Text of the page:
Canadian employers expect a steady hiring climate for the fourth quarter of 2010, according to the latest results of the Manpower Employment Outlook Survey, the most extensive, forward-looking employment survey in the world. The survey shows that 21% of employers in Canada intend to increase staff levels before the end of 2010. The average outlook for all employers across all regions in Canada is approximately +15%, a 10 point increase from last year at the same time. Canada-wide, the Mining and Manufacturing (Durable Goods) sectors indicate the highest positive hiring outlook at 25% and 21%, respectively.

The net employment outlook, which subtracts the percentage of companies planning to reduce jobs from the percentage that intend to hire more workers, was positive for a fifth straight quarter.

In Western Canada, the outlook is +19% with employers reporting positive hiring intentions in all areas of the region. The strongest employment prospects are in the mining sector, with an outlook of +30%. Gains are also expected in Construction and Education, where outlooks of +25% are expected.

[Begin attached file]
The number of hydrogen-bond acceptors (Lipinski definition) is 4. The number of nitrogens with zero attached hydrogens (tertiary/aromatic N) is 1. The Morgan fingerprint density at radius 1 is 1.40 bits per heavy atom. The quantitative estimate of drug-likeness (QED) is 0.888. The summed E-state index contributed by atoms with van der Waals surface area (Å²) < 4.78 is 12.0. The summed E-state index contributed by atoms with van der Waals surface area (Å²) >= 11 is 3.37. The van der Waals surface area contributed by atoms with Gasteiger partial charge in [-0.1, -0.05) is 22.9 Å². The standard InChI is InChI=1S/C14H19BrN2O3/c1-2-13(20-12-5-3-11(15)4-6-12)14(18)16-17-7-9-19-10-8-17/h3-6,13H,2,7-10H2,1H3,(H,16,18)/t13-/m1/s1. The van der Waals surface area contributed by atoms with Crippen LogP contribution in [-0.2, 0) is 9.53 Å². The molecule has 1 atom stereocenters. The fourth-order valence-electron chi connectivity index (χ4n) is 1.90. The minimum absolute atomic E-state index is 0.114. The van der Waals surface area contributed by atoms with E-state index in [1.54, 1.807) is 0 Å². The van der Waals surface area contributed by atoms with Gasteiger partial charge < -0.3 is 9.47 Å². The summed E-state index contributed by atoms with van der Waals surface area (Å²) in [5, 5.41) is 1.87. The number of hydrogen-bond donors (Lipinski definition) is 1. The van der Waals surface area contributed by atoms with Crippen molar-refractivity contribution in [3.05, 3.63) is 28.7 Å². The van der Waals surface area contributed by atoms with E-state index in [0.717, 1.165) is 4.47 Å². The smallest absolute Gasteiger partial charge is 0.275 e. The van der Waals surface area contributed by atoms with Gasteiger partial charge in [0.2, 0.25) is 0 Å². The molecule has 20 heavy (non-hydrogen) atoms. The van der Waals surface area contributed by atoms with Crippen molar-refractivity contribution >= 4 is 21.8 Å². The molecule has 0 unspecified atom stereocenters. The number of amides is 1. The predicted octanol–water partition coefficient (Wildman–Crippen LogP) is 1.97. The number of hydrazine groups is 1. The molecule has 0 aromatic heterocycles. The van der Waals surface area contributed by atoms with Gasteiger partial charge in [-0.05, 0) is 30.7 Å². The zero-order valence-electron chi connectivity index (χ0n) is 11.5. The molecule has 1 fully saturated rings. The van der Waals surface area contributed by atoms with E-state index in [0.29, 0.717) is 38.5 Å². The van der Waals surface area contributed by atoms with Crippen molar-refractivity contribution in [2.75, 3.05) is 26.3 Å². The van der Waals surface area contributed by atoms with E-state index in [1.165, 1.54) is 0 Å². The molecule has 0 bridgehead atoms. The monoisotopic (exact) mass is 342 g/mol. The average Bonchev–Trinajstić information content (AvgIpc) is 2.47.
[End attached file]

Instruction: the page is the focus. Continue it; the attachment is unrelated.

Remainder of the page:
In Ontario, the outlook is +12% with employers in 8 of 10 industry sectors intending to hire in the next three months. The most active areas are in the Education, Manufacturing (Durable) and the Wholesale and Retail Trade sectors. Employers in the Finance, Insurance and Real Estate sectors also report hiring intentions. The most noteworthy increases in employment are expected to occur in the Mississauga, Durham, York and St. Catharines regions.

In Quebec, the strongest employment prospects are reported in the Manufacturing (Durables) sector and the Finance, Insurance & Real Estate sector with outlooks of +23% and +24%, respectively. In both the Education sector and the Transportation & Public Utilities sector, employers report an outlook of +9%.

In Atlantic Canada, employers in the Manufacturing (Durables) industry report an improvement of 53% for the employment outlook, and the Education sector is looking at an improvement of 31%.

The survey of almost 1,900 employers has a margin of error of 2.3 percentage points, and was taken July 15 to July 28.

This labour market indicator is now higher than it has been in almost two years, signaling Canadian companies may boost production heading into 2011. Canada has created about 299,000 job positions since January 2010, according to Statistics Canada. Some economists are now predicting that Canada’s unemployment rate will fall to 7.7% by the end of 2010.